Take a look around the kitchen of anyone over the age of 50 and there’s a good chance you’ll see a small, narrow box of pills. The kind of box that has the days of the week labeled on it, with a handful of pills in each day. As we age, it’s only natural that our bodies start to deteriorate. This gradual aging process typically requires more medical attention, including things like prescription pills.
Prescriptions are not cheap and when you have to pay for several prescriptions each month, plus more frequent doctor visits, it’s important that you’re covered by a health insurance plan that covers your needs.
Unfortunately, health insurance can become a little more complicated as you near 65, the age you’re eligible to start receiving Medicare. Does Medicare cover all your expenses? Do you need additional insurance? What is long-term care insurance? How do you decide what the best option is for you?
Let’s sort out what options are available to Americans nearing the age of 65 and Medicare eligibility.
Retiree Coverage vs. Medicare Advantage vs. Medicare Supplement Insurance
We should distinguish what the difference is between retiree coverage, Medicare Advantage, and Medicare Supplements.
If you worked a job that offers you health benefits through its group health plan, that’s considered retiree coverage. This coverage will vary depending on the company you worked for. Some companies might cover your spouse, others might not. Will your benefits and premiums ever change? Will your retiree coverage change once you turn 65 and become eligible for Medicare?
It’s very important that you know the answers to these questions because the premiums from your employer coverage may start to skyrocket after you hit 65 depending on the cost sharing from your previous employer. Some plans may cost up to $800 a month vs a Medicare Advantage premium of zero (part B premium must still be paid) or a Medicare Supplement premium average of $160.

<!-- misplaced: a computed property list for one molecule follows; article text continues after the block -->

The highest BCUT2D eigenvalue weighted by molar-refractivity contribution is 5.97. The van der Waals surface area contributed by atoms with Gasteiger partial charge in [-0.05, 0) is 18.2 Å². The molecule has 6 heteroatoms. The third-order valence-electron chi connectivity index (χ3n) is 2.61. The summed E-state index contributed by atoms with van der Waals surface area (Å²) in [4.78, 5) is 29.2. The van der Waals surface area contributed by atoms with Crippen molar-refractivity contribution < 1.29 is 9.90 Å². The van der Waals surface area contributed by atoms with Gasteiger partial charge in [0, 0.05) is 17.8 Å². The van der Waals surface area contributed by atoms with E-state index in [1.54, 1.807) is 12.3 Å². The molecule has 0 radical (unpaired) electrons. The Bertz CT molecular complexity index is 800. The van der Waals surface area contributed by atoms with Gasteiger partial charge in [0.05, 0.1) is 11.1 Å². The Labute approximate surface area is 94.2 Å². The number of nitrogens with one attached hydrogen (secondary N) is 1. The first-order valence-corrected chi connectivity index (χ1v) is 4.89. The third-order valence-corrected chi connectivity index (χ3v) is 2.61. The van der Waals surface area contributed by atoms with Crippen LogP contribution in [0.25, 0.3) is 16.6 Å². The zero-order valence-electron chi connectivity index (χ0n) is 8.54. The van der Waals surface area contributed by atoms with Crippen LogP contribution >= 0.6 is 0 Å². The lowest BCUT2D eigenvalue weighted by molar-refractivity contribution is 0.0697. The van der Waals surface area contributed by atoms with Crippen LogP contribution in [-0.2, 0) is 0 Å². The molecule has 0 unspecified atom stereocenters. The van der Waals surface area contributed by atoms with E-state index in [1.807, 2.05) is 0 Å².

is an insurance plan from a private company that contracts with Medicare to provide you with Part A and Part B benefits. Most Medicare Advantage plans also have prescription drug coverage. These plans come in different options, much like your pre-Medicare health insurance plans.
Types of Medicare Advantage plans include Health Maintenance Organizations (HMO), Preferred Provider Organizations (PPO), Private Fee-for-Service Plans, Special Needs Plans, and Medicare Medical Savings Account Plans.
Medicare Advantage plans may offer benefits some employer health plans may not offer, like memberships to a local gym and transportation service. Other Medicare Advantage plans offer coverage with zero copays for doctor visits and in-patient hospital stays. These are considerations you can discuss with an insurance agent discuss with an insurance agent
in greater detail if you think this is an option for you.
Medicare Supplement Insurance
A Medicare Supplement insurance plan
(also known as Medigap) is sold by private health insurance companies and it’s meant to supplement costs not covered by original Medicare. So if you have health care costs, Medicare will pay its share and then Medigap will step in and pay. Medicare Supplement insurance is different than Medicare Advantage because it’s not replacing a Medicare plan like and Advantage plan is. It’s extra insurance in addition to Medicare.
Retiree coverage will depend on your employment history before your retirement. You should look into what options your employer offers. If you’re interested in Medicare Advantage or Medicare Supplement insurance, that’s something you can discuss with an insurance agent
to determine what the best plan of action if for you as you reach the age of 65.
Your health is extremely important and it becomes harder to maintain as you age. You need more help, which requires more insurance coverage. As you reach retirement and the age of 65, it’s important that you look at all the different options available to you and make the best decision for you.